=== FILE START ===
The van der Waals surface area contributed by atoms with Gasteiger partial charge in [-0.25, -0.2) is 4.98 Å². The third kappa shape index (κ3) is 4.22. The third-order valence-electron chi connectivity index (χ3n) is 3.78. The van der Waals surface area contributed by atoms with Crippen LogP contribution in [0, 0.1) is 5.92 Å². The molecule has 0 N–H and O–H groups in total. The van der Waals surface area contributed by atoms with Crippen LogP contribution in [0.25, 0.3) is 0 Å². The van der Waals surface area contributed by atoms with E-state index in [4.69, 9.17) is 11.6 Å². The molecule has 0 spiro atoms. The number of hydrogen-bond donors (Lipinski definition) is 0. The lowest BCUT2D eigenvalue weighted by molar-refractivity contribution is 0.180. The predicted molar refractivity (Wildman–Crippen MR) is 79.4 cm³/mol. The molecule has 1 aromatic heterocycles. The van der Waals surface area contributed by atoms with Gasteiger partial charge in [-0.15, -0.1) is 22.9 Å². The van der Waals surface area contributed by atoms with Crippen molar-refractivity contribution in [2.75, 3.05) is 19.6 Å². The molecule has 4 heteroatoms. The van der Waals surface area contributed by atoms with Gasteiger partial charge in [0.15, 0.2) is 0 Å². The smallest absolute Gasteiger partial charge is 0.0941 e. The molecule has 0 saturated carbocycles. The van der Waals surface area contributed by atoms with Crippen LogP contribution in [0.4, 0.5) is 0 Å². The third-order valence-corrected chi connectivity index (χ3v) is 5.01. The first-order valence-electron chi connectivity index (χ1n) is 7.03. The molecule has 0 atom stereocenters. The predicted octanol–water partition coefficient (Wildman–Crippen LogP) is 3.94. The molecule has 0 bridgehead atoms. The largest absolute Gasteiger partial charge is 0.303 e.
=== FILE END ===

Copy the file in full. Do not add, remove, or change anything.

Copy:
The van der Waals surface area contributed by atoms with Gasteiger partial charge in [-0.25, -0.2) is 4.98 Å². The third kappa shape index (κ3) is 4.22. The third-order valence-electron chi connectivity index (χ3n) is 3.78. The van der Waals surface area contributed by atoms with Crippen LogP contribution in [0, 0.1) is 5.92 Å². The molecule has 0 N–H and O–H groups in total. The van der Waals surface area contributed by atoms with Crippen LogP contribution in [0.25, 0.3) is 0 Å². The van der Waals surface area contributed by atoms with E-state index in [4.69, 9.17) is 11.6 Å². The molecule has 0 spiro atoms. The number of hydrogen-bond donors (Lipinski definition) is 0. The lowest BCUT2D eigenvalue weighted by molar-refractivity contribution is 0.180. The predicted molar refractivity (Wildman–Crippen MR) is 79.4 cm³/mol. The molecule has 1 aromatic heterocycles. The van der Waals surface area contributed by atoms with Gasteiger partial charge in [-0.15, -0.1) is 22.9 Å². The van der Waals surface area contributed by atoms with Crippen molar-refractivity contribution in [2.75, 3.05) is 19.6 Å². The molecule has 4 heteroatoms. The van der Waals surface area contributed by atoms with Gasteiger partial charge in [0.15, 0.2) is 0 Å². The smallest absolute Gasteiger partial charge is 0.0941 e. The molecule has 0 saturated carbocycles. The van der Waals surface area contributed by atoms with Crippen LogP contribution in [0.4, 0.5) is 0 Å². The third-order valence-corrected chi connectivity index (χ3v) is 5.01. The first-order valence-electron chi connectivity index (χ1n) is 7.03. The molecule has 0 atom stereocenters. The predicted octanol–water partition coefficient (Wildman–Crippen LogP) is 3.94. The molecule has 0 bridgehead atoms. The largest absolute Gasteiger partial charge is 0.303 e.